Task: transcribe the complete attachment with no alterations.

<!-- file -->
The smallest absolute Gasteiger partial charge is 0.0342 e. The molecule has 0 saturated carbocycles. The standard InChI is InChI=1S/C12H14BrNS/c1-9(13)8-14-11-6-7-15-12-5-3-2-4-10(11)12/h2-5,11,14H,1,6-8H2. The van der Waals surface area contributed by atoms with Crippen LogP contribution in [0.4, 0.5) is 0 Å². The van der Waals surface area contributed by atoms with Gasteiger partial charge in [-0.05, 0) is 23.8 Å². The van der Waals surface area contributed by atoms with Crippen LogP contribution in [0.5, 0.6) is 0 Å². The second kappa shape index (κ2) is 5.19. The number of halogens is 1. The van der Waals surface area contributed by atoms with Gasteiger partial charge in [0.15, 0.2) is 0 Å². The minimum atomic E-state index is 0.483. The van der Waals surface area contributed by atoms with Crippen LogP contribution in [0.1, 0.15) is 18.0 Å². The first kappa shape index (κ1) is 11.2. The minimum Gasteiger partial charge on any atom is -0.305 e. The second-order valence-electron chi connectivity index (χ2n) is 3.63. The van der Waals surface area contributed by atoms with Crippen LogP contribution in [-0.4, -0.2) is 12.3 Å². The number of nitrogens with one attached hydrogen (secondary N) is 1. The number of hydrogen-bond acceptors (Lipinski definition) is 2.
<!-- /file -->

The smallest absolute Gasteiger partial charge is 0.0342 e. The molecule has 0 saturated carbocycles. The standard InChI is InChI=1S/C12H14BrNS/c1-9(13)8-14-11-6-7-15-12-5-3-2-4-10(11)12/h2-5,11,14H,1,6-8H2. The van der Waals surface area contributed by atoms with Crippen LogP contribution in [0.4, 0.5) is 0 Å². The van der Waals surface area contributed by atoms with Gasteiger partial charge in [-0.05, 0) is 23.8 Å². The van der Waals surface area contributed by atoms with Crippen LogP contribution in [0.5, 0.6) is 0 Å². The second kappa shape index (κ2) is 5.19. The number of halogens is 1. The van der Waals surface area contributed by atoms with Gasteiger partial charge in [0.15, 0.2) is 0 Å². The minimum atomic E-state index is 0.483. The van der Waals surface area contributed by atoms with Crippen LogP contribution in [0.1, 0.15) is 18.0 Å². The first kappa shape index (κ1) is 11.2. The minimum Gasteiger partial charge on any atom is -0.305 e. The second-order valence-electron chi connectivity index (χ2n) is 3.63. The van der Waals surface area contributed by atoms with Crippen LogP contribution in [-0.4, -0.2) is 12.3 Å². The number of nitrogens with one attached hydrogen (secondary N) is 1. The number of hydrogen-bond acceptors (Lipinski definition) is 2.